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J Neurosci. 2005 Sep 14;25(37):8534-42.

Comparison of the effects of bilateral orbital prefrontal cortex lesions and amygdala lesions on emotional responses in rhesus monkeys.

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Laboratory of Neuropsychology, National Institute of Mental Health, National Institutes of Health, Bethesda, Maryland 20892, USA.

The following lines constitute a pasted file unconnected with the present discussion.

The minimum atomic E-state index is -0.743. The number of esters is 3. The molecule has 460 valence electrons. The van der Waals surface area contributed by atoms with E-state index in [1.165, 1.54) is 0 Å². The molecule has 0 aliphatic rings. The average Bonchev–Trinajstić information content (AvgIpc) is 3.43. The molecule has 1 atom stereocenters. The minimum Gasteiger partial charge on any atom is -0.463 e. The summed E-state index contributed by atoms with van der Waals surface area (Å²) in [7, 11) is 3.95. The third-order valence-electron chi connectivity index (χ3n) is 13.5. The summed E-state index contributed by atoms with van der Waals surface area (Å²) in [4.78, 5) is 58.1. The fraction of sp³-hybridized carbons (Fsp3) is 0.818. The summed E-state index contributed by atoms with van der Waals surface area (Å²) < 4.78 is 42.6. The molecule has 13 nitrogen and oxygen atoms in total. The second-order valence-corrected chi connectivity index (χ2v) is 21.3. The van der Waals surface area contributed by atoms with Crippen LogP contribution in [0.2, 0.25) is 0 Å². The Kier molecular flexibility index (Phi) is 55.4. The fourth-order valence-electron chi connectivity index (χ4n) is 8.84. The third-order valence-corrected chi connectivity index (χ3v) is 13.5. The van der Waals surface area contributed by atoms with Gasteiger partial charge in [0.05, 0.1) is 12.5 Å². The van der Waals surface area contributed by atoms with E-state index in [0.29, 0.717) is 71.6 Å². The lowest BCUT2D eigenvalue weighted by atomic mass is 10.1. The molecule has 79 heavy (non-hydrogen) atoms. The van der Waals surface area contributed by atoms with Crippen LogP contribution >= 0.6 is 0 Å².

The present study examines the effects of bilateral orbital prefrontal cortex (PFo) lesions on monkeys' emotional responses in two different contexts: in the presence of a rubber snake and in the presence of a human intruder. For comparison, we also assessed the responses of rhesus monkeys with selective amygdala lesions on these same tasks. Monkeys with PFo lesions, like those with amygdala lesions, displayed blunted emotional responses to the fake snake. Unlike monkeys with amygdala lesions, however, monkeys with PFo lesions displayed more mild aggression than controls in the presence of a human intruder. The findings support the idea that the PFo helps integrate sensory signals in the service of choosing among competing responses. In addition, they point to a divergence of the roles of the PFo and amygdala in responding to a social stimulus, the human intruder.

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